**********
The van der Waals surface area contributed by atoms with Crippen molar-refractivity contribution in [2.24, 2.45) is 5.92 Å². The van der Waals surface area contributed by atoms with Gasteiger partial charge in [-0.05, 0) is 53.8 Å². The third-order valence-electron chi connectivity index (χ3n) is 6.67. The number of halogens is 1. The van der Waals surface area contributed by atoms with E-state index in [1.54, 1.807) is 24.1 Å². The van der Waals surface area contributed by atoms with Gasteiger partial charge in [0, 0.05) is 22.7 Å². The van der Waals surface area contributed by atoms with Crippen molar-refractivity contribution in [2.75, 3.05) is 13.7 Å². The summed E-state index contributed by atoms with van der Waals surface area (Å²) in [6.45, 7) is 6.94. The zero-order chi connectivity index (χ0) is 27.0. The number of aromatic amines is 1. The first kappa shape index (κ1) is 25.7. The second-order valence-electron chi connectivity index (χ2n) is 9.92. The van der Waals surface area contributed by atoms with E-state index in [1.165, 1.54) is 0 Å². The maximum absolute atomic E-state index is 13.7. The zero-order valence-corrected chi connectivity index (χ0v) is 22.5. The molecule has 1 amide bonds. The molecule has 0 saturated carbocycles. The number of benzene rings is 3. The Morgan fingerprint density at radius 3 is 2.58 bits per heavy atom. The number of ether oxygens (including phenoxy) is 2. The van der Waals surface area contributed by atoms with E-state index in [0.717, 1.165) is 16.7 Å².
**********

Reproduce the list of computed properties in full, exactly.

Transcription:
The van der Waals surface area contributed by atoms with Crippen molar-refractivity contribution in [2.24, 2.45) is 5.92 Å². The van der Waals surface area contributed by atoms with Gasteiger partial charge in [-0.05, 0) is 53.8 Å². The third-order valence-electron chi connectivity index (χ3n) is 6.67. The number of halogens is 1. The van der Waals surface area contributed by atoms with E-state index in [1.54, 1.807) is 24.1 Å². The van der Waals surface area contributed by atoms with Gasteiger partial charge in [0, 0.05) is 22.7 Å². The van der Waals surface area contributed by atoms with Crippen molar-refractivity contribution in [2.75, 3.05) is 13.7 Å². The summed E-state index contributed by atoms with van der Waals surface area (Å²) in [6.45, 7) is 6.94. The zero-order chi connectivity index (χ0) is 27.0. The number of aromatic amines is 1. The first kappa shape index (κ1) is 25.7. The second-order valence-electron chi connectivity index (χ2n) is 9.92. The van der Waals surface area contributed by atoms with E-state index in [1.165, 1.54) is 0 Å². The maximum absolute atomic E-state index is 13.7. The zero-order valence-corrected chi connectivity index (χ0v) is 22.5. The molecule has 1 amide bonds. The molecule has 0 saturated carbocycles. The number of benzene rings is 3. The Morgan fingerprint density at radius 3 is 2.58 bits per heavy atom. The number of ether oxygens (including phenoxy) is 2. The van der Waals surface area contributed by atoms with E-state index in [0.717, 1.165) is 16.7 Å².